Madman Yates and his Madman model

The museum portion of April’s Model Aviation “In the Air” column looks at J.C. Yates’ Madman CL Aerobatics airplane that is in the museum collection.  There wasn’t enough room in the column to share all of the information related to the model, so it is shared here in a “deleted scenes” type format. 

The original Madman was built and flown by Yates in 1947. The model in the collection is not the original, but a later Madman model built by Yates in the late 1950s.You can read the column in MA at this link

J.C. Yates' Control Line Aerobatics model airplane.
Donated by J.C. Yates in 2000, his Madman is on exhibit in the Control Line Aerobatics exhibit.


J.C. Yates wanted the best performance possible for the Control Line models he designed.  After all, he was pushing them to their limits – loops, inverted flight, figure eights and more – each time he flew.  He needed an engine and a propeller that could keep up with him.  To this end, he teamed up with engine manufacturer Henry Orwick in 1947.  The propeller they designed and manufactured has a wide blade that is narrow at the hub, flares out at mid-point and then narrows again at the tip. 

J.C. Yate's Madman, view of the propeller and engine.
A front view of the Madman, showing the Orwick .64 engine and the Y&O prop.

Although they were developed specifically for Yates’ stunt aircraft, Y&O props quickly became popular for use on both CL and FF models.  A museum volunteer commented that not only did the Y&O propellers fly well, but they also looked nice.  These qualities help them remain popular today.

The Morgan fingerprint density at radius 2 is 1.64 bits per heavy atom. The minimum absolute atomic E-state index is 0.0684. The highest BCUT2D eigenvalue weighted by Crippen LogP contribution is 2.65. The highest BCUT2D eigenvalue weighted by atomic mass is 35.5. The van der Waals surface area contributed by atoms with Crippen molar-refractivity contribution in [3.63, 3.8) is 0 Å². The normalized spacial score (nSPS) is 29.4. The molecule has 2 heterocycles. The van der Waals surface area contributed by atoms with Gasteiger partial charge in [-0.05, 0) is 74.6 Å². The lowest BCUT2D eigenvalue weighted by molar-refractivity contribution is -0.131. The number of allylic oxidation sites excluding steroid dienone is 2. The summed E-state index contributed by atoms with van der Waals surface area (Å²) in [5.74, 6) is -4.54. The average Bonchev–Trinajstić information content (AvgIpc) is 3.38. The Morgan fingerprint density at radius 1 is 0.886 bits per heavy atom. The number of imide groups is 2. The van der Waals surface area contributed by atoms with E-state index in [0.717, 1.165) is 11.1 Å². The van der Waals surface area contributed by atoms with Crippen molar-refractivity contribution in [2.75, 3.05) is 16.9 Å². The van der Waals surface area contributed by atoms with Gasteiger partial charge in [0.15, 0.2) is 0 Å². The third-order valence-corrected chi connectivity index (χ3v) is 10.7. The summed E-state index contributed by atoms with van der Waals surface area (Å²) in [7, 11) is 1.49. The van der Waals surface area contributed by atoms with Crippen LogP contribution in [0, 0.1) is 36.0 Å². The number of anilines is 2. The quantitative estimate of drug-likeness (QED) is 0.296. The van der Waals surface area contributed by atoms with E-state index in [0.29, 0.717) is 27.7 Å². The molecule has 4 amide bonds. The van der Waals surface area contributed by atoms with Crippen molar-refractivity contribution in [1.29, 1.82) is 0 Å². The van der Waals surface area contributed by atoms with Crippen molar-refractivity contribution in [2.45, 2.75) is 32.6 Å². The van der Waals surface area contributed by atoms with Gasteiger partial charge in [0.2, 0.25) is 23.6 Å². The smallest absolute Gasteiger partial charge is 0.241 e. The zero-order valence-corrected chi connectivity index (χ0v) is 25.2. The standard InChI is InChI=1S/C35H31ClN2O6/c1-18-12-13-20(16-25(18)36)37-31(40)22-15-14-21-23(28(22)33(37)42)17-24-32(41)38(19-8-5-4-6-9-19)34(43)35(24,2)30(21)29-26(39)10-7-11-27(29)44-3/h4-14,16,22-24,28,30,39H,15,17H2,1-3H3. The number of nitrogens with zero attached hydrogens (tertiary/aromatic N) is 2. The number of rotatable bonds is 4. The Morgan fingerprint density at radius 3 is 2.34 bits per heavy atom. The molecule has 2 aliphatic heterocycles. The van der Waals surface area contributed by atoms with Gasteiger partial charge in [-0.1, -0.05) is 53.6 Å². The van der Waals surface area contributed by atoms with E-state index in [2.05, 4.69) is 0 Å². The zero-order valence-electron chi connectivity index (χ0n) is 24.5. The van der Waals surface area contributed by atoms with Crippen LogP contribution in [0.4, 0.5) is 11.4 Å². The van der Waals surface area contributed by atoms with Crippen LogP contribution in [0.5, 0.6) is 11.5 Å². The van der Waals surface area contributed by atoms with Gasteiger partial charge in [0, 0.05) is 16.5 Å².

A close-up of the logo on a Y&O prop blade.
A close up of the Y&O logo on the prop blade of the Madman.

Yates’ model airplane designs are well-known for not only flying well, but also being pleasing to the eye.  None of his models were just a “flying box” like some previous CL Aerobatics designs.  The quality aesthetics were influential in later stunt models, but can most directly be seen in the lines of the rudder and fuselage of  Bob Palmer’s Thunderbird.  Bob Palmer and Yates were good friends.

Bob Palmer's Thunderbird II, a Control Line Aerobatics model airplane.
Bob Palmer’s Thunderbird II on display in the Control Aerobatics exhibit, donated by Bob Palmer.

When asked how the Madman flew, Bart Klapinski remembered that it was a bit heavy, as all airplanes of that time were, since it had to carry the battery to start the engine.  He also said it flew well, and he didn’t have problems performing any of the maneuvers.  He did note that it didn’t fly as well as modern designs.  Klapinski enjoyed flying it so much that he built his own Madman model, which he flew for 20 years and won 3 VSC Old Time Stunt events. 
The Madman design was kitted circa 1948.  Advertised as “The Best Model Value in the Country” by Burbank Manufacturing Co., the kit included some great new features.   “New type leather fillets,” “Diecut ribs,” and “Prefabricated inverted flight gas tank” are some of the fourteen features listed on the box.  It should be noted, though, that while the gas tank might have been prefabricated, it wasn’t pre-assembled.  Much like the aircraft, the pieces were there, but you had to put it together yourself.

Madman CL Model Airplane kit, manufactured by Burbank Mfg. Co.
Madman model airplane kit, Johnsonbuilt by Burbank Mfg. Co., c. 1948. Kit donated by Richard Kortum.

Many, many thanks to Charles Mackey, Bark Klapinski and Bob Whitely for taking the time to share their memories of the Madman and J.C. Yates with me.


  1. A great story, Many thanks to the men that donated there time, planes, and memories. I’ve visited the museum and for me some exhibits were like opening a time capsule. I enjoyed myself quit well and plan a return. Thanks for the story.

  2. In 1949 I built a Madman and powered it with a Super Cyclone 60 and really enjoyed reading about Madman Yates. Still have the engine after 66 years.

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